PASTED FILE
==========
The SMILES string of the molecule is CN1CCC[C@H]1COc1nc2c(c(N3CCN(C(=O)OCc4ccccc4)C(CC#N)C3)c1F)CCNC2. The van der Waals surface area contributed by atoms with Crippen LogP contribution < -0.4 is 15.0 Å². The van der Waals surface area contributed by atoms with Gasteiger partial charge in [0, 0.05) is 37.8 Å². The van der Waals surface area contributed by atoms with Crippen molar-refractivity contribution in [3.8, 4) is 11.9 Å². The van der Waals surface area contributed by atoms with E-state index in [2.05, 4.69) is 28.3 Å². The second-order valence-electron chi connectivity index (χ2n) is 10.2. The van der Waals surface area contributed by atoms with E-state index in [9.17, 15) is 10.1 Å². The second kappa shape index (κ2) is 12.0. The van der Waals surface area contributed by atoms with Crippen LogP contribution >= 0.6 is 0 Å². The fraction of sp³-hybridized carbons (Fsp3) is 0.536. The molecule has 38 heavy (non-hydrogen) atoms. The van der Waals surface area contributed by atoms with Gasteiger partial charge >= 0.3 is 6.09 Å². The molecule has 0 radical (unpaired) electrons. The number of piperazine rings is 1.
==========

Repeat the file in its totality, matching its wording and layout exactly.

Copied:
The SMILES string of the molecule is CN1CCC[C@H]1COc1nc2c(c(N3CCN(C(=O)OCc4ccccc4)C(CC#N)C3)c1F)CCNC2. The van der Waals surface area contributed by atoms with Crippen LogP contribution < -0.4 is 15.0 Å². The van der Waals surface area contributed by atoms with Gasteiger partial charge in [0, 0.05) is 37.8 Å². The van der Waals surface area contributed by atoms with Crippen molar-refractivity contribution in [3.8, 4) is 11.9 Å². The van der Waals surface area contributed by atoms with E-state index in [2.05, 4.69) is 28.3 Å². The second-order valence-electron chi connectivity index (χ2n) is 10.2. The van der Waals surface area contributed by atoms with E-state index in [9.17, 15) is 10.1 Å². The second kappa shape index (κ2) is 12.0. The van der Waals surface area contributed by atoms with Crippen LogP contribution >= 0.6 is 0 Å². The fraction of sp³-hybridized carbons (Fsp3) is 0.536. The molecule has 38 heavy (non-hydrogen) atoms. The van der Waals surface area contributed by atoms with Gasteiger partial charge >= 0.3 is 6.09 Å². The molecule has 0 radical (unpaired) electrons. The number of piperazine rings is 1.